Forum Replies Created
22nd October 2014, 13:33 at 1:33 pm #279881
@keithedin Yeah, average speeds are intriguing. I’ve looked at them ever since I read books of Nigel and Ayrton from the 1980s, where average speeds were often explicitly emphasised for some reason. I like to compare those to nowadays’.
For example, I also like it, when I stumble upon a strange one, like the Red Bull Ring for this year. I’d have never imagined it’d be that high up on the list alongside Silverstone and Suzuka, given that it has much lower average corner speeds (at least in the first two thirds of the lap) and it arguably has lot much longer straights than Suzuka. What catched me out, I guess, was the short lap and the fact that those full throttle parts are much longer in this relation. (Also, as the previous formula, which ran on the track in 1997-2003 was more of an aero formula than an engine formula, it was ranked a tad lower back then. Last, but not least, the average speeds across the calendar decreased with the Tilkedroms as well, further elevating the Red Bull Ring.)20th October 2014, 18:06 at 6:06 pm #279785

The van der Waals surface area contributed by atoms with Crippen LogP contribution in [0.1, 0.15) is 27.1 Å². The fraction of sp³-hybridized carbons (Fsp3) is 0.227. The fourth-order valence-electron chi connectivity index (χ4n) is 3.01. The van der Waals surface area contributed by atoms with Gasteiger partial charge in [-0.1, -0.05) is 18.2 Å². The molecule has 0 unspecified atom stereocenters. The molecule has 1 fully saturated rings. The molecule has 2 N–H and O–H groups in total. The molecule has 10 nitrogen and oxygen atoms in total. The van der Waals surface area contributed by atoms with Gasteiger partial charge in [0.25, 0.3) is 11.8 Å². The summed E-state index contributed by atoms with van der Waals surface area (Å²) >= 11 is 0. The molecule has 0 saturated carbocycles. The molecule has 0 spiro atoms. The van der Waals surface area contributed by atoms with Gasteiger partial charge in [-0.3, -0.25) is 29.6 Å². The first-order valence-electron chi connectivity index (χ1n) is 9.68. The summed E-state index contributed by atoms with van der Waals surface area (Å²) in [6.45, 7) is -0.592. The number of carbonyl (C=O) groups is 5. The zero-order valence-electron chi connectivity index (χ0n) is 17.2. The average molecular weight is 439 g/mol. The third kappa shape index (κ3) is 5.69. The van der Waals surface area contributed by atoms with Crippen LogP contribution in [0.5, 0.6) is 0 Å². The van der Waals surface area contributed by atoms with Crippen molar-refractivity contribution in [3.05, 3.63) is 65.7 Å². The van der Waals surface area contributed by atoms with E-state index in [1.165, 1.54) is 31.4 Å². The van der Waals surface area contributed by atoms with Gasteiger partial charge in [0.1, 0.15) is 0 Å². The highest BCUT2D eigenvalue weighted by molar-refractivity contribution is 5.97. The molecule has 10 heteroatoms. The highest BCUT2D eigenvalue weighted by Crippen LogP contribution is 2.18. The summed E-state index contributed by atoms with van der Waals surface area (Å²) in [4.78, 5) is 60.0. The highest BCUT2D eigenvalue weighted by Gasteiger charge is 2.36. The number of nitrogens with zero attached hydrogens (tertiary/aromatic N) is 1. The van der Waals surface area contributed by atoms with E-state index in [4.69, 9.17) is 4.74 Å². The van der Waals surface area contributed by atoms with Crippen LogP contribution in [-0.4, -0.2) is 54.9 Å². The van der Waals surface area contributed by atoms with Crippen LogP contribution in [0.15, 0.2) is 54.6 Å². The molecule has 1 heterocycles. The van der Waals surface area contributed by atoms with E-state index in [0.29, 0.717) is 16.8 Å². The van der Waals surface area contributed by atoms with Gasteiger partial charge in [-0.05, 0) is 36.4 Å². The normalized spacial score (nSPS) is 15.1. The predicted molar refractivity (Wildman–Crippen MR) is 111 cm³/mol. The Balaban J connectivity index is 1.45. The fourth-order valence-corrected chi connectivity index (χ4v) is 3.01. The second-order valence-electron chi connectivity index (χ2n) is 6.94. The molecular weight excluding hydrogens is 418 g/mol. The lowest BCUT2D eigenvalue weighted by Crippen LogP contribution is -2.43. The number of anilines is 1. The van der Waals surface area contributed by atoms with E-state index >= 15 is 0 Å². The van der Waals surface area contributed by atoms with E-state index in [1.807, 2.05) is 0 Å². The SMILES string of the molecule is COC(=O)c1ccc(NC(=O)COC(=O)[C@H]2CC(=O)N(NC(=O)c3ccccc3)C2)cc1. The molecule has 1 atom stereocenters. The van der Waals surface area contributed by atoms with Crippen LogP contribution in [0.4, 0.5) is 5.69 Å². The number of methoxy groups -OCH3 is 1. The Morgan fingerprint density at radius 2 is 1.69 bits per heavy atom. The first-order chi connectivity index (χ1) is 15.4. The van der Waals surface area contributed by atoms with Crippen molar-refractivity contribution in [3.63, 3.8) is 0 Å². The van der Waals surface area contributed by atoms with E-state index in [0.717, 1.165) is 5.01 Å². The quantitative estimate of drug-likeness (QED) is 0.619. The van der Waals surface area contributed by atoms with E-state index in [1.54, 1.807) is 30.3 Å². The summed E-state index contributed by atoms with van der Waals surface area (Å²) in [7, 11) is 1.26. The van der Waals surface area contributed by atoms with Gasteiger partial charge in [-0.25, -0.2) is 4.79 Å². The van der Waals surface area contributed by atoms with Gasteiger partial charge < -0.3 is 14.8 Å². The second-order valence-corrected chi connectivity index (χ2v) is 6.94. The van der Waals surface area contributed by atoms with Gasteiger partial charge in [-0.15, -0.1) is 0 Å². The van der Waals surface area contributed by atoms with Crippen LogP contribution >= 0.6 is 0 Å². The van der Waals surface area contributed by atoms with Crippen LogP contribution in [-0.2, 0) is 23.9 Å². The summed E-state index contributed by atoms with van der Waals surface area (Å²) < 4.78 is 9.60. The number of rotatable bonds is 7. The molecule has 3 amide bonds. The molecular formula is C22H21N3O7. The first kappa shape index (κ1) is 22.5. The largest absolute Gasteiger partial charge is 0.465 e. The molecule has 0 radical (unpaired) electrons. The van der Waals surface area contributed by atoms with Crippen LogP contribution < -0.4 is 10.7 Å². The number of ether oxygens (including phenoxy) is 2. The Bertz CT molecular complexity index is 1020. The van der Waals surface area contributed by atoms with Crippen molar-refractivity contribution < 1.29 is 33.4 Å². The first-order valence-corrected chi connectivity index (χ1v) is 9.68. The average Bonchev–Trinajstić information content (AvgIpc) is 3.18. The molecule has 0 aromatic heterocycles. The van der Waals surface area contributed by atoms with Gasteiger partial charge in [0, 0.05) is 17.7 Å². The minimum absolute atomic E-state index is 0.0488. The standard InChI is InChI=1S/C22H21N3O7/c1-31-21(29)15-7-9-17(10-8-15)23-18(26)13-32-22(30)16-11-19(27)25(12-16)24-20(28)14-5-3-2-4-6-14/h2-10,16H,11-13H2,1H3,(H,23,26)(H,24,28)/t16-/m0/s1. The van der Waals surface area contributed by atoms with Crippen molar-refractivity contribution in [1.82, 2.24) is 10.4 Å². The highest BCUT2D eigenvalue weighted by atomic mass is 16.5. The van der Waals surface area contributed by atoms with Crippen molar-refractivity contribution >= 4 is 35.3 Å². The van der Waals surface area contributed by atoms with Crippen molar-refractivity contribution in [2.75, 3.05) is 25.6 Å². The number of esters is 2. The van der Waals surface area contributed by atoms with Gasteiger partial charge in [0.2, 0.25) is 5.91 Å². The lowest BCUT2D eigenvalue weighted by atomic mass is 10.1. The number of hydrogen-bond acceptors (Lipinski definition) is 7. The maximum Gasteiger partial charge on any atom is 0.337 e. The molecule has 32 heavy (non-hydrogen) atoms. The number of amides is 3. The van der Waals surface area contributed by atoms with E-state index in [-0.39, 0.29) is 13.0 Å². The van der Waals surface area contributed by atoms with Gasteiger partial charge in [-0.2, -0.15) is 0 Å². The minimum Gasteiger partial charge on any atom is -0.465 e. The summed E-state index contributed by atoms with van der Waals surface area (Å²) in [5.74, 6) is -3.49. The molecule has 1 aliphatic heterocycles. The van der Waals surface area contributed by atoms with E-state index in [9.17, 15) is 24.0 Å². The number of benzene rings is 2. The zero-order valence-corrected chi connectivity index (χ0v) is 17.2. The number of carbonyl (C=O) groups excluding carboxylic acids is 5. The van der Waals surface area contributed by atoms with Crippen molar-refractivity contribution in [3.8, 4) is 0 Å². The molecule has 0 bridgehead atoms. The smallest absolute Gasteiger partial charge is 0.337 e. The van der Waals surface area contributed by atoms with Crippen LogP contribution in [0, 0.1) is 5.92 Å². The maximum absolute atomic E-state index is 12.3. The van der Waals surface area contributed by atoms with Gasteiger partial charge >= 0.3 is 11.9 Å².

Nice and tidy analysis, extremely well-formulated. I agree with your conclusions as well, although I’d especially wish to highlight that point 1 is not surprising and oyu might even have done a lot more work compared to what we can deduct from the car-to-track characteristics we’ve seen so far this year.